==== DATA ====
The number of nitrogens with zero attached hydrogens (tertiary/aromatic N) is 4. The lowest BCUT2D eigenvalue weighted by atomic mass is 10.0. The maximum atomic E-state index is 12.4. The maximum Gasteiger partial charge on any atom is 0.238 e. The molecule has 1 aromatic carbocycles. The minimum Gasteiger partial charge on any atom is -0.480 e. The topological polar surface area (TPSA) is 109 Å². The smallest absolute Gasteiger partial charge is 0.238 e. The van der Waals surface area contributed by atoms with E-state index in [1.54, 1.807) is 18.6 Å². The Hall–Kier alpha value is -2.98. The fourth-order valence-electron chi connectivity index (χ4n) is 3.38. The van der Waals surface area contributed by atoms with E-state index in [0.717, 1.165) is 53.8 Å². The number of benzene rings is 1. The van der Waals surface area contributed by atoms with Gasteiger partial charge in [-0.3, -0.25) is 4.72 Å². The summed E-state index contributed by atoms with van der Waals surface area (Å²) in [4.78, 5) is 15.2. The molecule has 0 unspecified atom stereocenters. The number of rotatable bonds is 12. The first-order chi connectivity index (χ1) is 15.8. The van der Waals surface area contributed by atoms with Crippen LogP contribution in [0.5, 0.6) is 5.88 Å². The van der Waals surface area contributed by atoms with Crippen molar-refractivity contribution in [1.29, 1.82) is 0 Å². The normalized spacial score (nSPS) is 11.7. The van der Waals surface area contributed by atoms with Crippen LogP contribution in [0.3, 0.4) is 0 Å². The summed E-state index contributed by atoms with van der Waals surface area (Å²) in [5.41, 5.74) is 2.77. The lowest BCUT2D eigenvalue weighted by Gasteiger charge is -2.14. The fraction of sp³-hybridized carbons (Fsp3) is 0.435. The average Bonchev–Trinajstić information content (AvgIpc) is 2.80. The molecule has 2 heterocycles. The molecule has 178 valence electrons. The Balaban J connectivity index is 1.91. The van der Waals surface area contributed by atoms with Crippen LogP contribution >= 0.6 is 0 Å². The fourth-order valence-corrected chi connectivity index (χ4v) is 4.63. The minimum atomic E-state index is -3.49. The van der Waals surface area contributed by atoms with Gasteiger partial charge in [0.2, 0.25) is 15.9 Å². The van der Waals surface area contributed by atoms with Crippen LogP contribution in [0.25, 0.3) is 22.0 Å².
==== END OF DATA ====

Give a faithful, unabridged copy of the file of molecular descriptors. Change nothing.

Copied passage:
The number of nitrogens with zero attached hydrogens (tertiary/aromatic N) is 4. The lowest BCUT2D eigenvalue weighted by atomic mass is 10.0. The maximum atomic E-state index is 12.4. The maximum Gasteiger partial charge on any atom is 0.238 e. The molecule has 1 aromatic carbocycles. The minimum Gasteiger partial charge on any atom is -0.480 e. The topological polar surface area (TPSA) is 109 Å². The smallest absolute Gasteiger partial charge is 0.238 e. The van der Waals surface area contributed by atoms with E-state index in [1.54, 1.807) is 18.6 Å². The Hall–Kier alpha value is -2.98. The fourth-order valence-electron chi connectivity index (χ4n) is 3.38. The van der Waals surface area contributed by atoms with E-state index in [0.717, 1.165) is 53.8 Å². The number of benzene rings is 1. The van der Waals surface area contributed by atoms with Gasteiger partial charge in [-0.3, -0.25) is 4.72 Å². The summed E-state index contributed by atoms with van der Waals surface area (Å²) in [4.78, 5) is 15.2. The molecule has 0 unspecified atom stereocenters. The number of rotatable bonds is 12. The first-order chi connectivity index (χ1) is 15.8. The van der Waals surface area contributed by atoms with Crippen LogP contribution in [0.5, 0.6) is 5.88 Å². The van der Waals surface area contributed by atoms with Crippen molar-refractivity contribution in [1.29, 1.82) is 0 Å². The normalized spacial score (nSPS) is 11.7. The van der Waals surface area contributed by atoms with Crippen LogP contribution in [0.3, 0.4) is 0 Å². The summed E-state index contributed by atoms with van der Waals surface area (Å²) in [5.41, 5.74) is 2.77. The lowest BCUT2D eigenvalue weighted by Gasteiger charge is -2.14. The fraction of sp³-hybridized carbons (Fsp3) is 0.435. The average Bonchev–Trinajstić information content (AvgIpc) is 2.80. The molecule has 2 heterocycles. The molecule has 178 valence electrons. The Balaban J connectivity index is 1.91. The van der Waals surface area contributed by atoms with Crippen LogP contribution >= 0.6 is 0 Å². The fourth-order valence-corrected chi connectivity index (χ4v) is 4.63. The minimum atomic E-state index is -3.49. The van der Waals surface area contributed by atoms with Gasteiger partial charge in [0.2, 0.25) is 15.9 Å². The van der Waals surface area contributed by atoms with Crippen LogP contribution in [0.25, 0.3) is 22.0 Å².